There are now over 2,000 coworking spaces worldwide – and this number is growing by nearly 100% every year.
This is a phenomenal growth within a relatively young industry, and all the signs suggest that it is set to continue. Indeed, at the recent Coworking Europe Conference 2012 in Paris, ABCN‘s John Milhado – who joined a panel discussing the differences between business centers and coworking spaces – found that the topic of growth was very much on the agenda.
But who are the coworkers – and who’s driving this growth?
Deskmag’s Global Coworking Survey 2012 aimed to find out just that, and the results served up yet more positive news for coworking – as well as some interesting findings on coworkers themselves.
Who uses coworking space?
Deskmag found that over half (53%) of coworking users are from the freelancing community. While these independent workers and self-employed professionals make up the bulk of the coworking crowd, the remainder are entrepreneurs and employees from businesses both small and large. Mobile workers also fall into this category.
The survey also found that the percentage of female coworkers has grown, up from 32% in 2010 to 38% in 2012.
The research went on to identify why coworkers chose their space, and this is crucial for any business centre looking to break into the market. According to the respondents, top of the list of most important reasons for choosing their coworking space is “community”, with “interaction with others” and “social or enjoyable atmosphere” following close behind.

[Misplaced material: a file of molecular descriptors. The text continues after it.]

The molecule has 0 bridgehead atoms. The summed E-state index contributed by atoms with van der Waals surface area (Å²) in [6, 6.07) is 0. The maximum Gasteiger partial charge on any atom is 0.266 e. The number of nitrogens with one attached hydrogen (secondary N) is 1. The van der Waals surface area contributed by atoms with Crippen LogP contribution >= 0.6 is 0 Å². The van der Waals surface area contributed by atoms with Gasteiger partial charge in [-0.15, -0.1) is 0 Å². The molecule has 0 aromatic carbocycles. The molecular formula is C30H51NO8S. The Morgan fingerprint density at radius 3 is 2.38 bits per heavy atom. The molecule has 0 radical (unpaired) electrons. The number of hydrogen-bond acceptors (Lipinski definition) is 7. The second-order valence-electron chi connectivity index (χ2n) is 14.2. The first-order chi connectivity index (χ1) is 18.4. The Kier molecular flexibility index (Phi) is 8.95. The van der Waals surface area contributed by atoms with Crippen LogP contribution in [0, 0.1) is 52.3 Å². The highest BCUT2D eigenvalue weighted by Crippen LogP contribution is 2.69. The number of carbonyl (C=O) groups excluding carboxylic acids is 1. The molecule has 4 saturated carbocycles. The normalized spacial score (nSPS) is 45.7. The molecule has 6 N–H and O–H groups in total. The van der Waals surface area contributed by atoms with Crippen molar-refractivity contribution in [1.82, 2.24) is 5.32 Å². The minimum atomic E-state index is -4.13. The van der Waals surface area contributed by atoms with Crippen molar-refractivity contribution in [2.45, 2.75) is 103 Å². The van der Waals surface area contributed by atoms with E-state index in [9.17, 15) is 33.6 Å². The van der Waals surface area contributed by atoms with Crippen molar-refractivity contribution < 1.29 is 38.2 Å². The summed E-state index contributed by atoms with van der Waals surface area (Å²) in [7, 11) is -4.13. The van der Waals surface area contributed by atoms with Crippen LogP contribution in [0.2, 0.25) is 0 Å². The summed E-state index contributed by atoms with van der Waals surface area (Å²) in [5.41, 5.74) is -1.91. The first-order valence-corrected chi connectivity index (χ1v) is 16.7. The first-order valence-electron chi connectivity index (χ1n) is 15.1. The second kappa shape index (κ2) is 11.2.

We already know that community is important to coworkers – Indy Hall’s Alex Hillman recently explained that it’s the be-all-and-end-all of coworking. “Our facility could burn to the ground and Indy Hall would still exist” he said. So first and foremost, business centres looking to create a successful coworking space need to foster this community ethos to ensure they are giving coworkers what they want.
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Interestingly, the response “my company or client pays for it” was second on the most-important list – suggesting a growing trend in companies allowing mobile or remote workers to use a shared workspace environment. Where mobile workers are concerned, this number is expected to increase. IDC predicts that mobile workers will make up 29% of the global workforce by 2013, so this is certainly a trend worth looking out for in the coming months.
Looking ahead, the research found that the average member size has increased, and a third of all spaces plan to expand to a new location in the near future.
For the flexible space industry, one of the biggest battles when working to attract a new client base is knowing who these prospective clients are, what they want, and how you can match their needs. Deskmag’s research helps to ascertain these key requirements, which opens the door for business centres to tap in to a fast-growing market.
This is flexible space at its most flexible. For an industry that’s growing at a rate of 100% per year, can you afford to ignore it?